• Riding Into the Sunset
    • Run for the Border
    • The Savage South: Typically there is more lawlessness and danger in the southern areas than the northern ones.
    • Showdown At High Noon
    • Smoking Barrel Blowout
    • Tar and Feathers
    • Throw-Away Guns: Revolvers are slow to reload, so a good gunfighter will have several to draw from as the previous goes empty.
    • Unfortunate Implications: To the point that some viewers assume any work set in this era is racist. This aspect of the genre was a major focus of many of the spaghetti Westerns' deconstructions of it.
    • The Western: Naturally enough.
    • Western Characters: The full collection of stock characters of Westerns are listed on this page.

    Works that are set in this time period are:

    Comic Books[edit | hide | hide all]

    • Blueberry
    • Jonah Hex
      • Although, interestingly, not in the movie. It's apparently set in the Wild South, unless Jonah's horse is extraordinarily fast- he travels from the Old-West-style town he's in to the villain's lair in about a day. The villain's lair is an old confederate fort, on the Atlantic coast.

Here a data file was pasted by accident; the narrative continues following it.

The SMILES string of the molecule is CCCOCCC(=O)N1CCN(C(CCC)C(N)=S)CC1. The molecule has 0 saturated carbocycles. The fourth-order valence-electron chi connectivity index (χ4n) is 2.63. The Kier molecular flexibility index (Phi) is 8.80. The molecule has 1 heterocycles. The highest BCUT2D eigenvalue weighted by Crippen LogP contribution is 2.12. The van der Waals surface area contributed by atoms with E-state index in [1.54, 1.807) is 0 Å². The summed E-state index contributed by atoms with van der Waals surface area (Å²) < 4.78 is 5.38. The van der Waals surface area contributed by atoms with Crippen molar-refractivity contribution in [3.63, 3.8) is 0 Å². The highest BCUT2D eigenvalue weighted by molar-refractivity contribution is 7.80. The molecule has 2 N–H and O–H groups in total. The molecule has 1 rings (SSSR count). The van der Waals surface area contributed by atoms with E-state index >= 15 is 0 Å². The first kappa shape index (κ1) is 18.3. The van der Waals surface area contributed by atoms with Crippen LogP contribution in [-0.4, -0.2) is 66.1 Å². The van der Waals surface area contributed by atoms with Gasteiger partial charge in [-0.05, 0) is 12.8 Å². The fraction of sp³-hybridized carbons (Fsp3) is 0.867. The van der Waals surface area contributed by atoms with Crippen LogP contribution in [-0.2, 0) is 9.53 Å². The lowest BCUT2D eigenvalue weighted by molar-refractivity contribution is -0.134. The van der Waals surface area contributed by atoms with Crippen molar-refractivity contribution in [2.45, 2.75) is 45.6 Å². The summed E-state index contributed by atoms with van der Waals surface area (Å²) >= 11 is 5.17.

• Lucky Luke
    • Tex Willer
    • MARVEL's Rawhide Kid.
    • Blaze Of Glory, a MARVEL miniseries depicting the final fate of many of their Western heroes.
    • MARVEL's Two Gun Kid.
    • MARVEL's original Ghost Rider (the one who dressed like a ghost, not the fiery skull guy).


    Film[edit | hide]


    Literature[edit | hide]

    • One of the downtime locations in Time Scout is Denver, 1885. A lot of people go down there for Wild West shooting competitions.
    • The Alloy of Law has the Roughs, which are basically a Fantasy Counterpart Culture version of the Wild West.
    • Many of the novels of J. T. Edson, including all of The Floating Outfit, Waco and Waxahachie Smith series.
    • While he is now better known for fantasy, Robert E. Howard wrote many, many Western tales, both humorous and serious.


    Tabletop Games[edit | hide]


    Theatre[edit | hide]

    • The Girl of the Golden West, play by David Belasco and opera by Puccini


    Theme Parks[edit | hide]


    Video Games[edit | hide]


    Western Animation[edit | hide]


    Web Original[edit | hide]